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Today's Opinions

  • Hard part still ahead for tax-reform commission appointed by Beshear

    From The State Journal

     

    The Governor’s Blue Ribbon Commission on Tax Reform got off to a running start Tuesday with an easy decision. It won’t recommend the state extend its 6 percent sales tax to grocery purchases. The sales tax currently exempts food and prescription drugs, and both exemptions, in our opinion, should stand. Government has to have money to operate but it ought not tax the necessities of life.

  • Hughes remembered as gentle soul, with a flare of flamboyance

    It was 1982, shortly after I began working at the Carroll County Public Library, trying hard to put names with faces and learn the ins and outs of Carrolton when my most unique patron walked in with her young son.

    I think it would be correct to say hers was the brightest plumage and hers the most unforgettable face I had yet encountered. 

    Her name was Daisy and she had the sweetest smile. Her hair was a red not found in nature, but that was wonderful on her.

  • Williamson appreciates friends, cards, notes

    Editor:

    I would like to thank everyone for all the calls, text messages, cards and Facebook post s while Dylan was in the hospital last week. We truly appreciate everyone’s prayers and positive thoughts.

    A note from Dylan:

    “I’m happy to know so many people think about me when I’m at the hospital. It’s nice to know that I have lots of friends. Thank you very much my friends.”

    Kim Williamson, Kayla and Dylan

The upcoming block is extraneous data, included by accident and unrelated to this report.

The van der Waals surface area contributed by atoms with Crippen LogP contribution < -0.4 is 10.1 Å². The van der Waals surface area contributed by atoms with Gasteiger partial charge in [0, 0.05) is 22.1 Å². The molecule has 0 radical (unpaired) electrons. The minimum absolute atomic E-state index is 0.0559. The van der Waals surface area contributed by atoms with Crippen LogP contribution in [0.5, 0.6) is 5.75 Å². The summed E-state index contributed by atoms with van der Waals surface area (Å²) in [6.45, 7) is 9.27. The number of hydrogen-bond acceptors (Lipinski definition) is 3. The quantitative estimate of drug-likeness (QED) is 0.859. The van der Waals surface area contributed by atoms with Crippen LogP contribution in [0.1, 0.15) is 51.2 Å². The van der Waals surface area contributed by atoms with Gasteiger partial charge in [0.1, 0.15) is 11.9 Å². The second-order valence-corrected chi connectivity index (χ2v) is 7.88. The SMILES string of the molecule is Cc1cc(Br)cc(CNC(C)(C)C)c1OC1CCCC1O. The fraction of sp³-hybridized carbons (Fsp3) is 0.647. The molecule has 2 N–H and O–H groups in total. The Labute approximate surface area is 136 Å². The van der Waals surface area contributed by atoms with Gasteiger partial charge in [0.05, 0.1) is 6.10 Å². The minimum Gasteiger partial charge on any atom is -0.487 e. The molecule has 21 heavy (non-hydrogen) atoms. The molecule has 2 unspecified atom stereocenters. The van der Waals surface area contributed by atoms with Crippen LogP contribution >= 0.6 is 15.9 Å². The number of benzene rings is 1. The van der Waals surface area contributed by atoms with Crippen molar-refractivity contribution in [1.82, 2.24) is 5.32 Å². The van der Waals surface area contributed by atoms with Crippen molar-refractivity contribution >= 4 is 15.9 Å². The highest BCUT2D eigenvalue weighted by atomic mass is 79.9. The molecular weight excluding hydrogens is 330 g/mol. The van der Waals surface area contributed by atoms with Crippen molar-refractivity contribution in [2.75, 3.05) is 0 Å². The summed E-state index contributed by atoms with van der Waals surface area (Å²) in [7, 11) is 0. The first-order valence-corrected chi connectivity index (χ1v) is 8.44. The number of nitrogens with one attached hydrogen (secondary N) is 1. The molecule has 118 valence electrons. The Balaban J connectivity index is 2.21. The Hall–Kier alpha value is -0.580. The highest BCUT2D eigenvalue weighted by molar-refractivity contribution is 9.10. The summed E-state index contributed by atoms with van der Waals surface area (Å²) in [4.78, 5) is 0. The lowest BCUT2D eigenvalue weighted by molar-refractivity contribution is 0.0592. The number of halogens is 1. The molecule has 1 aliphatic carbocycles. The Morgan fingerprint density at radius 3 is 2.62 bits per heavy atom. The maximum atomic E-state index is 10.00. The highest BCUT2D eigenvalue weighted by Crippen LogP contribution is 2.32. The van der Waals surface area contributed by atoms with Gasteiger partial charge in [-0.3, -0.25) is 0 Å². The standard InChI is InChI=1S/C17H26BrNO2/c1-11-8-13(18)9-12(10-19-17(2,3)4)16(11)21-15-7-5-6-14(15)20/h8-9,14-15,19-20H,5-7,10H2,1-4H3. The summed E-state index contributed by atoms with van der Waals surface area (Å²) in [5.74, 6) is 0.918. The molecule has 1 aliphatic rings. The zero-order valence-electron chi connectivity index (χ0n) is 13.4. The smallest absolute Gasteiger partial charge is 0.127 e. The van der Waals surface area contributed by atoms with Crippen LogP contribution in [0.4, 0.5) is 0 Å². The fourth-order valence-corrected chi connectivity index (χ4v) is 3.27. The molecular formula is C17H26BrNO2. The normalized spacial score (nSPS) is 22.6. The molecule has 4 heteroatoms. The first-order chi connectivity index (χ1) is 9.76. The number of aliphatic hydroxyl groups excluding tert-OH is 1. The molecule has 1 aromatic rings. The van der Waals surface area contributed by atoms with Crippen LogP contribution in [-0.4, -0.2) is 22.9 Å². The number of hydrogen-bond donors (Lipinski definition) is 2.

• Students oppose drugs with Red Ribbon week

    Red Ribbon Week is Oct. 22-29, and red ribbons have been distributed to each student in the Carroll County School system. The students have dressed in their favorite college attire, future career clothes, and today, they will be decked out in red.

    Students in each school made “The Best Me is Drug Free” posters, many of which are displayed in over 20 businesses in Carrollton.

  • Students work in Butler Park praised

    Editor:

    After listening to last Tuesday’s presidential debate about the lack of jobs and training, it was delightful to read such a positive article in the Oct. 17 News-Democrat — Students volunteer to make improvements at the park.

    Hats off to Fran Dundon for coming up with the project and to all the instructors and students who gave of their time and talents to make improvements to our beautiful parks.

    What a great way to prepare students for future jobs and help our financially strapped parks system in the process.

  • Over-medicated, not ready for school

    In election years, politicians often talk about children as our future.

    If that’s true — and who could argue? — two stories last week provided a Dickensian picture of Kentucky a decade hence:

    Only one in four children is ready for kindergarten, the Kentucky Board of Education reported.

  • Over-medicated, not ready for school

    In election years, politicians often talk about children as our future.

    If that’s true — and who could argue? — two stories last week provided a Dickensian picture of Kentucky a decade hence:

    Only one in four children is ready for kindergarten, the Kentucky Board of Education reported.

  • It is everyone’s
 responsibility to keep the community safe

    Fans of “The Andy Griffith Show” often point to the episode “Citizens Arrest” as a favorite. Residents may not be making a citizen’s arrest with a new Kentucky State Police initiative, but they can help curb crime.

    A new text-tip line will allow the public to send confidential tips via cellphones.

    Here’s how it works: A cellphone user with the ability to text can dial 67283, then type KSPTIP in the message field, then leave a space before entering information about a crime or a suspect.